Hungary ‘prepared to use force’ to protect EU border if Turkey ‘opens gates to migrants’

Last week, Turkey’s President Recep Tayyp Edorgan threatened to send millions of refugees to Europe, in retaliation for attracting world criticism of his military operation in northern Syria, that has left 17 civilians dead. Launching an attack at the EU, Mr Erdgoan warned he would “open the gates” if anyone called his offensive “an invasion”. Since Turkish troops and its Syrian rebel allies launched a cross-border incursion against Kurdish-led Syrian Democratic Forces (SDF) last Wednesday, dozens of fighters on both sides have been killed.

Responding to Turkey’s threat, Hungary’s Prime Minister Viktor Orban vowed to “use force” to protect its southern border in Serbia.

In 2015, after hundreds of thousands of people entered the country, Mr Orban decided to build a steel fence on Hungary’s border with Serbia and has often been in disagreement with the EU over his policies affecting migrants.

Last night, he told private broadcaster HirTV: “The next week will decide what Turkey does with these people.

“It can steer them in two directions: take them back to Syria or set them off towards Europe.

“If Turkey chooses the latter, these people will arrive at Hungary’s southern border in huge masses.”

Mr Orban noted that there are currently about 90,000 people on the Balkans migration route and their ranks could soon swell to 100,000.

He added: “If Turkey sets off further hundreds of thousands on top of this, then we will need to use force to protect the Hungarian border and the Serbian-Hungarian frontier and I do not wish for anyone that we should need to resort to that.”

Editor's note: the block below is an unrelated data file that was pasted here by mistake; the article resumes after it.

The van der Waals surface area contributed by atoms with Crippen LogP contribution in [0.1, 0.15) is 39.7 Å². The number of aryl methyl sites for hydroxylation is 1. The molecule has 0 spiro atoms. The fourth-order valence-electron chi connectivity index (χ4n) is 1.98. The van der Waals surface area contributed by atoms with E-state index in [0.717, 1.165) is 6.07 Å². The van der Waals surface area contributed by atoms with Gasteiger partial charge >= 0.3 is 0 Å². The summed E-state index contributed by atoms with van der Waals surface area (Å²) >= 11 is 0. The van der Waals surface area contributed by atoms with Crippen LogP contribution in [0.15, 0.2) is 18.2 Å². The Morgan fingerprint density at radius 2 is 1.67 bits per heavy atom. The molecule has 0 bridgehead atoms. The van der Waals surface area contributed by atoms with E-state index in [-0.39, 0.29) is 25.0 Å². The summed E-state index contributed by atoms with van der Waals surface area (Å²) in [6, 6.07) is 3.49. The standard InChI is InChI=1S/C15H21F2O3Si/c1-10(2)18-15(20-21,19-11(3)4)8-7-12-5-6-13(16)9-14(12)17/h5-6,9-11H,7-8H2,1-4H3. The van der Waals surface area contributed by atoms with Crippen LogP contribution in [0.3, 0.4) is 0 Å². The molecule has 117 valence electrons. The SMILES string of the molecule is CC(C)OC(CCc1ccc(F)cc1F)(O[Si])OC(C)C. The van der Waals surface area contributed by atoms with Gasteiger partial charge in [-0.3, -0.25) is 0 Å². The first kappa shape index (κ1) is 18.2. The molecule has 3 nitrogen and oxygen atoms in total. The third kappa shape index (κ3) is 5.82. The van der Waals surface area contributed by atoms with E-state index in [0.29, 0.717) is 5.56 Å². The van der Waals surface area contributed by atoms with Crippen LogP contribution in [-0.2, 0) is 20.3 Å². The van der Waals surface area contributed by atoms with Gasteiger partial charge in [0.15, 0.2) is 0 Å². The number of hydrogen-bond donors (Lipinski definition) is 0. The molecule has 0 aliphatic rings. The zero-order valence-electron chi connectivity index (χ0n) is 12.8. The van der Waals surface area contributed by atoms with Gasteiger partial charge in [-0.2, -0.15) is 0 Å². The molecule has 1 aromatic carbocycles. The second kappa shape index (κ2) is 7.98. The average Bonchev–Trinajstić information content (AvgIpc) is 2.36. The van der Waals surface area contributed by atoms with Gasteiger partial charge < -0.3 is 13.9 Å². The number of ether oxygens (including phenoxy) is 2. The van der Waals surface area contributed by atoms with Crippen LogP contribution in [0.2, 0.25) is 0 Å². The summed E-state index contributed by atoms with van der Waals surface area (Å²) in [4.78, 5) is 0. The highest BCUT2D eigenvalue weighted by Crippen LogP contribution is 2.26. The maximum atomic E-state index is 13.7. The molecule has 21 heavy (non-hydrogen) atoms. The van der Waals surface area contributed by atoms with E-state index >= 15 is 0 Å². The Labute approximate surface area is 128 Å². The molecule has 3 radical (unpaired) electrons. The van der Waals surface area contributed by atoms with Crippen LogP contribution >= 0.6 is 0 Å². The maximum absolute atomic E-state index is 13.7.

Despite being critical of Ankara, Mr Orban also claimed the EU should provide more funds to Turkey to help rebuild Syrian towns.

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In recent years, Mr Orban’s government nurtured close relations with Turkey, China and some ex-Soviet states in Middle Asia as part of an eastern opening initiative.

Despite condemning its threat to “open the gates”, Budapest broke ranks with the EU last week after it refused to criticise Turkey’s offensive in Syria, claiming it is in the Hungarian national interest if the incursion stops migrants reaching Europe.

Mr Orban and his foreign minister Peter Szijjarto joined Mr Erdogan for a summit of Turkic nations in Azerbaijan, last week.

Mr Erdogan thanked Mr Orban for his support in the international arena, after Mr Szijjarto admitted to blocking “for a long time” an EU statement that urged Turkey to stop an incursion that Brussels fears could create many more refugees.

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Mr Szijjarto said the government was “looking exclusively at [Hungary’s] national interests in this matter, not the interests of others”.

He said: “The Hungarian national interest is to avoid another several hundreds of thousands or several million migrants appearing at the Hungarian border.”

Turkish President Tayyip Erdogan is due to come to Budapest for a visit early next month.

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